+cite        
        In recent years, Australian states and territories have enacted significant reforms to their sexual offences provisions, removing all male homosexual offences from the criminal law and making no formal distinction for sexual orientation. However, male homosexual sex in a public place is regulated in a potentially unequal and discriminatory manner, perhaps determined by moral responses arising from long-standing social, cultural and legal prejudices.
  • Policing Disadvantage: Giving voice to those affected by the politics of law and order
        Tamara Walsh
                                                                                               +cite        
        The link between poverty and crime is well-established, and the expansion in recent years of police powers in some Australian jurisdictions has, predictably, impacted on those experiencing poverty and homelessness. A recent study, analysed in this article, sought the views of people living in poverty to find out why they thought disadvantaged people are more likely to be charged with criminal offences, and what might be done to address the problem.
  • Challenges To Genetic Privacy: The case of disclosure of genetic information to a patient's genetic relatives
        Tony Bogdanoski
                                                                                               +cite        
        There is an inherent conflict that exists between maintaining patient privacy and confidentiality while, at the same time, attempting to protect the health interests of the patient's genetic relatives. This article considers disclosure of genetic information by health practitioners to a patient's genetic relatives, and the proposed NH&MRC guidelines to facilitate this disclosure.

  • Comment
  • Globalisation, Lawyers and the State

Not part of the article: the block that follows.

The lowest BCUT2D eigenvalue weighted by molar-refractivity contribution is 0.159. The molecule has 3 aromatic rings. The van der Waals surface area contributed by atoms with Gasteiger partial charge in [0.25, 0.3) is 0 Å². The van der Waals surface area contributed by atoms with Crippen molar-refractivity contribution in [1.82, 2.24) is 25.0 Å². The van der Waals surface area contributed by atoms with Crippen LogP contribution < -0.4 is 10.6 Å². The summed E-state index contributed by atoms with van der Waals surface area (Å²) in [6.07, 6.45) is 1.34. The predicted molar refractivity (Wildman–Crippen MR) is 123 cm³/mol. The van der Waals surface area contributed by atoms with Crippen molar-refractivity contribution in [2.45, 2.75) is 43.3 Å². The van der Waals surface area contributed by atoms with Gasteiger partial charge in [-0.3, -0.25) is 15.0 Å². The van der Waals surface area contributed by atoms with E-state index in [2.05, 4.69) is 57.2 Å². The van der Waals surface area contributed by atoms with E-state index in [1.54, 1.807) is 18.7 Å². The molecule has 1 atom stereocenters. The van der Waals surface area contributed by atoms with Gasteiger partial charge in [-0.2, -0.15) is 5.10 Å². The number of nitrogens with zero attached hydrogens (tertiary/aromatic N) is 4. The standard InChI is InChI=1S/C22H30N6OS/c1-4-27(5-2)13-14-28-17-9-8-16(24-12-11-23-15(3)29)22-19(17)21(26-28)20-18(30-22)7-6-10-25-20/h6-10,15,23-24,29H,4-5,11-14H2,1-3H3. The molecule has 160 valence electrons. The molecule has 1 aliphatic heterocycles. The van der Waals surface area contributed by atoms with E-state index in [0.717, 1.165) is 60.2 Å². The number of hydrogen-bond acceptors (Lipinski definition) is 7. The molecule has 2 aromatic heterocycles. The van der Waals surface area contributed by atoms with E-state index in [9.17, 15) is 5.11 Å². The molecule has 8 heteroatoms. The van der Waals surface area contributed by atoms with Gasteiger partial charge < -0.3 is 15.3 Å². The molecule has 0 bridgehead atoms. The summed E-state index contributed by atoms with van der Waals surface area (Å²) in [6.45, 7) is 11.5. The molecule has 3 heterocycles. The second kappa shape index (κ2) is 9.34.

Gill Boehringer and Stuart Russell
                                                                                               +cite        
        Lawyers today both facilitate and resist the major social forces which lie behind globalisation: multi-national capital and compliant, often repressive, states. This Comment examines different forms of 'resistance lawyering' in three countries.

  • Briefs
  • Protest, Protection and Policing
        Liz Snell
                                                                                               +cite        
        Using the policing of APEC 2007 as a case study, the report Protest, protection and policing highlights the lack of transparency and accountability associated with the expansion of police powers in NSW and the resulting impingement on human rights. This Brief considers the report findings, particularly the impact of APEC legislation on socially and economically disadvantaged groups.
  • Child Soldiers and the International Criminal Court
        Ruth Hamnett
                                                                                               +cite        
        The ICC has chosen to focus on child recruiters to armed forces as the subject of its first prosecution. This Brief considers the ICC's motivation behind this decision and further asks what the international community can do to prevent the problem of child soldiers.